She tells me about the cool bricks and I tell her about the wonderful sea.
When you're thinking about your life, think about your car.
We often take our cars for granted. They get us from A to B, sure enough, and we spend inestimable hours in them over a lifetime: strapped into car seats as youngsters, learning to drive in our teens with a white-knuckled parent or pale-faced driving instructor beside us, and then when we're old, the moment we're told 'you can't drive any more' - how does that loss of independence feel?
Our cars, trucks, motorbikes, bicycles - any form of daily transportation we use - play important roles in our life stories.
Think about the first car you ever owned - so proud were you! Maybe your parents helped you buy it, or they gave it to you, or you saved every penny until you could afford to make this four-wheeled fantasy a reality. Did that first car have a peculiar characteristic? Did it always have a pull to the left, in spite of multiple visits for alignment?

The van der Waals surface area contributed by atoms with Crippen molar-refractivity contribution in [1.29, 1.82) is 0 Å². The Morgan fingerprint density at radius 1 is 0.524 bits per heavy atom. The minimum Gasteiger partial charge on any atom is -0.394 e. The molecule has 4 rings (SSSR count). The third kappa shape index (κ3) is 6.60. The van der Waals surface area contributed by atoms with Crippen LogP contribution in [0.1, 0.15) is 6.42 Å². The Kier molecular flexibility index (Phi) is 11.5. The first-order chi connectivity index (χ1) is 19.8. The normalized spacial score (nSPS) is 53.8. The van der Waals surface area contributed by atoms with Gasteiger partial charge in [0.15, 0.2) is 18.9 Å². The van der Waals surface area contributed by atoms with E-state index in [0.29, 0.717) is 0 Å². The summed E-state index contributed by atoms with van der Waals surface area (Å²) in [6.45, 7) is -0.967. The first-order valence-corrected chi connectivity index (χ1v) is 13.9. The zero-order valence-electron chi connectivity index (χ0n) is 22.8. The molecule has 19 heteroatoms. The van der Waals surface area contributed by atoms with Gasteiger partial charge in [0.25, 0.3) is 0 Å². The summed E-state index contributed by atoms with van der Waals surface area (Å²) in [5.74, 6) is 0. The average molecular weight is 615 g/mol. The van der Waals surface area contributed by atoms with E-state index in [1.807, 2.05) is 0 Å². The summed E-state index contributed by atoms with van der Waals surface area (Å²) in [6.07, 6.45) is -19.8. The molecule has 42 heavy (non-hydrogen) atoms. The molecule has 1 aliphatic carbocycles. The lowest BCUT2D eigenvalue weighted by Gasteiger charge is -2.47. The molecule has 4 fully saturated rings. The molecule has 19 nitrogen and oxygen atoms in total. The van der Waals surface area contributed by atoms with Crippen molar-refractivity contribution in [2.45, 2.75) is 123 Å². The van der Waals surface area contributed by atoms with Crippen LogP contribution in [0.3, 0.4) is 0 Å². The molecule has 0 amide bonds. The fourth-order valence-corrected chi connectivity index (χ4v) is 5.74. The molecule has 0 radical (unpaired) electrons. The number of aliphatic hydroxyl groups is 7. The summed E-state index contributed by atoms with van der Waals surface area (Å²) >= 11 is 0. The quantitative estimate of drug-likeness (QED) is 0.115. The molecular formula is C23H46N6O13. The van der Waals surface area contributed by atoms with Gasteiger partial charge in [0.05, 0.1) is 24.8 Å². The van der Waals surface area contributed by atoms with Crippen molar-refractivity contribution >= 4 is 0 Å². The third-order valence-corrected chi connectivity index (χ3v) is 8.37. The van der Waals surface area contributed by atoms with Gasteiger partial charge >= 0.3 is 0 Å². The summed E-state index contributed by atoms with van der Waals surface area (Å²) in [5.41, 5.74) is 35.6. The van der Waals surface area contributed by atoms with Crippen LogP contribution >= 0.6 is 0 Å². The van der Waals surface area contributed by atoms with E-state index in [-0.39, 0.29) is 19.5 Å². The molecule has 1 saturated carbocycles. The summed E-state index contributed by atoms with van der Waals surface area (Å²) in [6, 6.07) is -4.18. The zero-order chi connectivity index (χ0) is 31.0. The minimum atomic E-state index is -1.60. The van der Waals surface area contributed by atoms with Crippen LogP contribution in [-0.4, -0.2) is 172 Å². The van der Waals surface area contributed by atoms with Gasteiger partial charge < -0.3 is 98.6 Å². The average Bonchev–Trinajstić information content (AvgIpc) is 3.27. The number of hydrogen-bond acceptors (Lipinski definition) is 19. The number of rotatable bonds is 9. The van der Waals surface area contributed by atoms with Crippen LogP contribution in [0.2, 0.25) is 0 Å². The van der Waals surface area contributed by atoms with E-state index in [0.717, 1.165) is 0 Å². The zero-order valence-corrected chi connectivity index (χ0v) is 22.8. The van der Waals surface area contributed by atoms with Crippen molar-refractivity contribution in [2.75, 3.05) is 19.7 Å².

Driving gave you independence. Having a car enabled you to get out into the world, go places, see things, meet people, get to work, hold down a job, take your girlfriend out - maybe the one who eventually became your wife?
While that car gave you freedom and joy, it also came with cost, trials and tribulations: you had to buy petrol to make it go; when it broke down, as they inevitably do and often at the worst possible moment, did you have the money to foot the bill?
'The adventure begins when something goes wrong' and nothing could be truer when a car breaks down: were you on a deserted country back road after midnight when the tyre went flat and you had no spare, or perhaps on a hot desert road and the radiator blew and you had no water to fill it? Maybe you had an accident in your car - a minor fender-bender or one that changed your life - and maybe someone else's - irrevocably.